Every morning my little one pulls up my shirt, kisses you, and says, “I came from there!” You are fleshy now, stretched. I feel warmth and softness when I touch you. Mother. You hang over my jeans a bit. My sagging muffin top. I try not to mentally airbrush you out of pictures- the little traces of shame that still linger, the empire cut shirts, even though I haven’t been pregnant for five years.
Twenty years ago disgust for you filled my world. And crushed my spirit. All the self-loathing, anger, fear and shame were stuffed into you. I’m sorry. So many apology letters written to you in those first years of eating disorder recovery. But I did grow to accept you! And fed you. And then you created an amazing child! (Ok it was my womb, but you are the flesh that stretched to accommodate). You grew and stretched beyond what I thought was possible
Belly, I’m sorry that there are so many images in the world that don’t look like you. I know those images make you feel unloved, disgusting, flabby. I’m sorry those images make you feel wrong.
Those images tell you all kinds of crazy sh*t:
“Be smaller! Be flatter! Do this to be loved! Be big and full of yourself until age seven and then be flat and hungry. But don’t feel hungry! Just look thin! Don’t get angry! Hide your intuition. Don’t listen to it. Be attractive by not being yourself! Don’t get stretched. If you get stretched, get sucked and stitched back in.”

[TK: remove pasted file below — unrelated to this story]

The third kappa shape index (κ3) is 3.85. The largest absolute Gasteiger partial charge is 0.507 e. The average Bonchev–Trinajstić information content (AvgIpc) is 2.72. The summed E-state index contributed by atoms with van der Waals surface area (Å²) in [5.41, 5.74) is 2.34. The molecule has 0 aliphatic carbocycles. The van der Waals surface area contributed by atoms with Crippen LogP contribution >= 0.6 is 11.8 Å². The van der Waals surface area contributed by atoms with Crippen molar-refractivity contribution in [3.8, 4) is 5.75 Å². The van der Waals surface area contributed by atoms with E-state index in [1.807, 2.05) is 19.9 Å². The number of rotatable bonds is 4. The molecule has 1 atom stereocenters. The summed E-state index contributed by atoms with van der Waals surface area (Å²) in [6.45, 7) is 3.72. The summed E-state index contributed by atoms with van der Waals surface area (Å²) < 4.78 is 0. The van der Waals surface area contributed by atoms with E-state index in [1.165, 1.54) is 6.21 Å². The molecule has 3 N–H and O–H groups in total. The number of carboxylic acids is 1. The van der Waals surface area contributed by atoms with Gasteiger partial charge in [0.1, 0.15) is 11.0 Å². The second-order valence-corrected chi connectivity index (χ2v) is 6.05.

I just want you to know, Belly, they’re wrong, those messages. Contrary to what the images tell you, there is nothing wrong with you. Let me say it again as you have received those other brutal messages so many times.
Belly, there is nothing wrong with you.
This is my son’s belly. He is very proud of it. He is also proud of his poo and pee. He lives in a shame free land (so far). I will protect him from shame for as long as I can. He is in Erikson’s “Shame vs Doubt” stage exploring the question “Is it ok to be me?” He happily runs around, showing off his belly, exploring this question. I will fiercely fight for him to hold onto the truth that lives in his belly that it is not only ok but ESSENTIAL that he be himself.
I remember 15 years ago very early in my eating disorder recovery thinking in the midst of horrible body image distress “My belly is so fat- it looks like it is pregnant!” It wasn’t pregnant- it was full of shame, anger and unexpressed emotions. It was FAT: Feeling Are Thick. It was also nowhere near the size of a pregnant belly, having lived the reality, I now know. If I were to talk to my younger self now, I would say, with great compassion and fierceness, “Honey, you are nowhere near to having a pregnant belly. You want to see a pregnant belly? HERE. Now. What is in there that needs to be birthed and expressed? Get it out because it is not only ok but ESSENTIAL to your recovery and your life that you be yourself.” My older self has learned that. And my belly is now (mostly) free from shame and anger having receivied many apology letters for how I abused it and having been listened to much more frequently over the past decade and a half.
I’m not going to say it wasn’t difficult with body image postpartum (see “Dear New Mama” and “Does being a Mommy make me look fat?” previous posts). However, I AM proud of my Mama belly. I grew a child in there. Yes, my belly looks different in a bathing suit because I GREW A CHILD in there. Wow. That is pretty miraculous. Thank you belly.
A friend of mine sent me this video postpartum. It is well worth watching the celebration of a woman’s body and belly.